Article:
The case for remote voting by Congress strengthens as more lawmakers quarantine

Independent resolutions in the House and Senate don't specify what technology might be used in each chamber, respectively.
Sen. Rob Portman
Sen. Rob Portman (U.S. Customs and Border Protection / Flickr)

Resolutions circulating in the House and Senate call for temporarily changing each chamber’s rules to permit remote voting, as lawmakers look to follow advice on social distancing during the coronavirus pandemic.

Reps. Eric Swalwell, D-Calif., Katie Porter, D-Calif., and 65 other signatories sent a letter to the House Rules Committee on Monday requesting the change during national emergencies.

While the letter doesn’t suggest any particular remote-voting technology, it does argue the move would be “consistent” with what local governments, industry, academia and nonprofits are doing to limit the spread of COVID-19. Swalwell has long been a sponsor of legislation to allow House members to vote remotely on some legislation.

“Unfortunately, during such circumstances, requiring members to vote in person may pose public health risks or even be physically impossible for persons under quarantine,” reads the letter. “We need to provide a mechanism through which Congress can act during times of crisis without having to assemble in one place.”


Last Thursday, Sens. Rob Portman, R-Ohio, and Dick Durbin, D-Ill., introduced a resolution to similarly amend Senate rules to allow remote voting during a national crisis. A three-fifths majority would need to renew remote voting every 30 days.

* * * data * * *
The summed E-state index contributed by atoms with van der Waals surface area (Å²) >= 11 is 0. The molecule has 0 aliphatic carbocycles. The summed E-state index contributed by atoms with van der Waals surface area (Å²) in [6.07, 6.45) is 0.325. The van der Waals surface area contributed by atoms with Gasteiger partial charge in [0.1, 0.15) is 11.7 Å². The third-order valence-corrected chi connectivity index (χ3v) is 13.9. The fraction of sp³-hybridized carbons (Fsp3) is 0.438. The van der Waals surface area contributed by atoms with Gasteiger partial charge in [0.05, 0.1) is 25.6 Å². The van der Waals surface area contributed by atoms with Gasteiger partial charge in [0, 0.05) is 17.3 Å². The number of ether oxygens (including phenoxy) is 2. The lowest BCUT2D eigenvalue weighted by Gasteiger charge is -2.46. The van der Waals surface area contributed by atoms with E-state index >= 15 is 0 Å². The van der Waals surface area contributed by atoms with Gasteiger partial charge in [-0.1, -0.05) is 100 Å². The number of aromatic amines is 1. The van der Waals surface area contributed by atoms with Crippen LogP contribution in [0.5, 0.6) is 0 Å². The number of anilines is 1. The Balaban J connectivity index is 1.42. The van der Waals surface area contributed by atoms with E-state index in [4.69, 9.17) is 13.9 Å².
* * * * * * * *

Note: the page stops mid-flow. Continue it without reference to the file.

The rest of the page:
The chosen remote-voting technology would also need to be approved by the secretary of the Senate and the chamber’s security official.

Remote voting would greatly reduce not only the number of lawmakers walking the halls of Congress, but also the attendant staff members and Capitol Building workers. The House and Senate measures would apply individually to each chamber and would not need to be signed by President Donald Trump.

Sen. Rand Paul, R-Ky., became the first senator to test positive for the coronavirus Monday, with five Republican senators total now quarantining. Some chose to quarantine after coming into contact with Paul, who refused to do it himself while awaiting his test results.

That narrows Republicans’ majority as they prepare to vote on a $1.8 trillion coronavirus stimulus package and strengthens the case for remote voting.


“[M]y hope is that we can have this as a possibility should we not be able to gather,” Portman said on the Senate floor Monday. “I think what’s happened in the last several hours as we’ve learned about our colleagues who are self-quarantining, one who tested positive, as I understand it, it’s very important that we have that ability.”

At least 31 members of Congress are now isolating themselves as a precaution, according to Swalwell’s office. The representative reintroduced his Members Operating to Be Innovative and Link Everyone (MOBILE) resolution, which he’s introduced every Congress since 2013, on March 9.

Swalwell’s resolution would require the development of a secure remote-voting system but only for use in votes on suspension bills — generally noncontroversial legislation that requires a two-thirds majority to pass. The resolution would also allow House members and witnesses to participate in committee hearings remotely.

“The science is clear: there are major risks associated with members trekking from every corner of this country to meet together in defiance of [Centers for Disease Control] guidance and state orders to shelter in place,” Porter said in a statement. “We’re asking businesses, schools, and local governments to practice social distancing to keep Americans safe; Congress should be no different.”

Dave Nyczepir

Written by Dave Nyczepir

Dave Nyczepir is a technology reporter for FedScoop. He was previously the news editor for Route Fifty and, before that, the education reporter for The Desert Sun newspaper in Palm Springs, California. He covered the 2012 campaign cycle as the staff writer for Campaigns & Elections magazine and Maryland’s 2012 legislative session as the politics reporter for Capital News Service at the University of Maryland, College Park, where he earned his master’s of journalism.

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